We've already stated that going into this article we wanted to test GIGABYTE's new thermal solution for the PWMs. Before we could get started, we needed to determine the base temperature.
To start with, we clocked our CPU at 4.0GHz and loaded the processor with various CPU benchmarks. What we found was, the motherboard around the PWM area didn't actually get that hot even after an hour of stress tests. In fact, the only area on this half of the motherboard to see a significant rise was from the PLX chip just under the CPU cooler on the image (M6).
At this point in the test, I'm under the impression that GIGABYTE's new PWM cooler is amazing. With temps like the set we ran we needed to find out what happens when we take the heat sink off.
In the image above, we removed the PWM heat sink and stressed the CPU with performance benchmarks running in a loop. Surprisingly, the warmest IR3550 only reached 45C and a majority of the digital PWM chips hovered right around 40C with am ambient room temperature of 20C.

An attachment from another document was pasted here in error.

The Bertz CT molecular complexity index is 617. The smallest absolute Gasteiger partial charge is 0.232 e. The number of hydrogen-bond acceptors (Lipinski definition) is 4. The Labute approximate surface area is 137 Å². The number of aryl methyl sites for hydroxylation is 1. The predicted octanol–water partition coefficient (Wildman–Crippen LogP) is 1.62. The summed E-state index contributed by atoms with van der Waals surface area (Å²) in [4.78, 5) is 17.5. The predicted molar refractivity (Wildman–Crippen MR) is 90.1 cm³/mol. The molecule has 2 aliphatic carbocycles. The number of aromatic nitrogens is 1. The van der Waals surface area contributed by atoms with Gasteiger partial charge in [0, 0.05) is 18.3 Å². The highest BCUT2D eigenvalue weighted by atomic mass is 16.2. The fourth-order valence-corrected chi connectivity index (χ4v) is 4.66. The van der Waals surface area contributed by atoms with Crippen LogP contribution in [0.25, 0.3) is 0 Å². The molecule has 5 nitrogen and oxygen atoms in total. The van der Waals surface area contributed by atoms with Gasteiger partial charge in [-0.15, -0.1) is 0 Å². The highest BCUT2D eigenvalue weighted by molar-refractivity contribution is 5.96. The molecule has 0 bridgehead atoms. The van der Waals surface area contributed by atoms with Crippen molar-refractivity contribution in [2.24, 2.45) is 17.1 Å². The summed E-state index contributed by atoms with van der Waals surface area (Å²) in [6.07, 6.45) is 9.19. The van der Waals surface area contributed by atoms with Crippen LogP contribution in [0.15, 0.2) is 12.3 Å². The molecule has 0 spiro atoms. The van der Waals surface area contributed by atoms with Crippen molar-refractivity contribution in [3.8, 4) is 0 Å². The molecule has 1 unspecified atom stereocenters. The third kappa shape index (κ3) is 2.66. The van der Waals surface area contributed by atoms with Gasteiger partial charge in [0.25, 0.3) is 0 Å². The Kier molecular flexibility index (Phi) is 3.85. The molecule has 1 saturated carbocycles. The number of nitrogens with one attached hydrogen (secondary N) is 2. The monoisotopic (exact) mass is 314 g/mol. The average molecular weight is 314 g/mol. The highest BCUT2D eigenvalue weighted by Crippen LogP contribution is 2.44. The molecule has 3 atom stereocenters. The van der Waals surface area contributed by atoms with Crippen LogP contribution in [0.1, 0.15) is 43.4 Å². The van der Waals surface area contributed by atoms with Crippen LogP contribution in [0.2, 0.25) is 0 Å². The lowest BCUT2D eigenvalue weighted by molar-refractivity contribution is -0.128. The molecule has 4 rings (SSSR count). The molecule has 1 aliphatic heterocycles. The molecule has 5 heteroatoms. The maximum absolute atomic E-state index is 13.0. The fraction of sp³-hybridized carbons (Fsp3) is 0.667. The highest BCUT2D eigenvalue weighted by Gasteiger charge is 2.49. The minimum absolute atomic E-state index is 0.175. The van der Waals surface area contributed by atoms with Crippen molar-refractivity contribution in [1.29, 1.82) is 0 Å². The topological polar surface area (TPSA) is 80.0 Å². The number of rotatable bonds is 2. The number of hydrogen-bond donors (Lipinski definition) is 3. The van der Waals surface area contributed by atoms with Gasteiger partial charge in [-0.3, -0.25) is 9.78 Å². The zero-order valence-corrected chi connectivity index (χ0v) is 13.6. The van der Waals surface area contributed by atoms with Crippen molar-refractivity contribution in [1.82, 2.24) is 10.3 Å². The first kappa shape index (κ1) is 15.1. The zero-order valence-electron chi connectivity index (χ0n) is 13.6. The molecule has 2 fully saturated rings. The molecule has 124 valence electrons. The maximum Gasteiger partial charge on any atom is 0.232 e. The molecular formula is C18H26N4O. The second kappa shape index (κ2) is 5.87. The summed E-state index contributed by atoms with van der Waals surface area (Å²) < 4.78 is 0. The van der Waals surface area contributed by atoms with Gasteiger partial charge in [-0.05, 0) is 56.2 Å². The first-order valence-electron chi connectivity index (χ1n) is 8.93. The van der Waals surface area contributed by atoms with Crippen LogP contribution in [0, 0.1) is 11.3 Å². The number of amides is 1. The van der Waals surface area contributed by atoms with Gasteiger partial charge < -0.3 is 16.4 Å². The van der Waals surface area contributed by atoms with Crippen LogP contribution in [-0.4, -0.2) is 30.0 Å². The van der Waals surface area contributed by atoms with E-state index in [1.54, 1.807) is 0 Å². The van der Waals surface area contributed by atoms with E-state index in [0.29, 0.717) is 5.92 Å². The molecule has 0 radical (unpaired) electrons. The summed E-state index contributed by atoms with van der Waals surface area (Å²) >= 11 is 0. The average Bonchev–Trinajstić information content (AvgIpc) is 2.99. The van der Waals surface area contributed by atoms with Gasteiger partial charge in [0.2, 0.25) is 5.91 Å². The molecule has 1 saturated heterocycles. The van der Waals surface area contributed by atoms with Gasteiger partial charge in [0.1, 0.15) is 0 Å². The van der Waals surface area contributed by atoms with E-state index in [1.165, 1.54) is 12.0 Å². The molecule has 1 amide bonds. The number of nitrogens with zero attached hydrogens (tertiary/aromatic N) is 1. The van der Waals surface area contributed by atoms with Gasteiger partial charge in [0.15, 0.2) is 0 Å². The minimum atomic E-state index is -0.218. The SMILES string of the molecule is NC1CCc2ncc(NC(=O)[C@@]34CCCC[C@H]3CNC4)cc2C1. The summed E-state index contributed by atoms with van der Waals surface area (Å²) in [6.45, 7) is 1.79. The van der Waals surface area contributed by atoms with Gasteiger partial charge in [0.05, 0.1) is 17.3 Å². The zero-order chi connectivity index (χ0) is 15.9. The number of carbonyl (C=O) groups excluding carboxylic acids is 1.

In the image above you can see a thermal probe going to Measure Point 1.
The temperature probe connects to a data logging device that records three samples per second. In the graph above, we see the temperature ramp up during load of the top left PWM while under load.
In the video embedded above, we see the system with and without the heat sink installed. In both cases, we used a timeline for testing with Cinebench 11.5 with the computer shut down and at room temperature to start with.
Cinebench starts for the first time at 1 minute and 20 seconds. A new Cinebench CPU run starts every 1 minute and 10 seconds after so at 2 min 30 sec, 3 min 40 sec, 4 min 50 sec and finally at the 6 minute mark.
Most of the PWMs reach 40C, but nothing goes over 45C.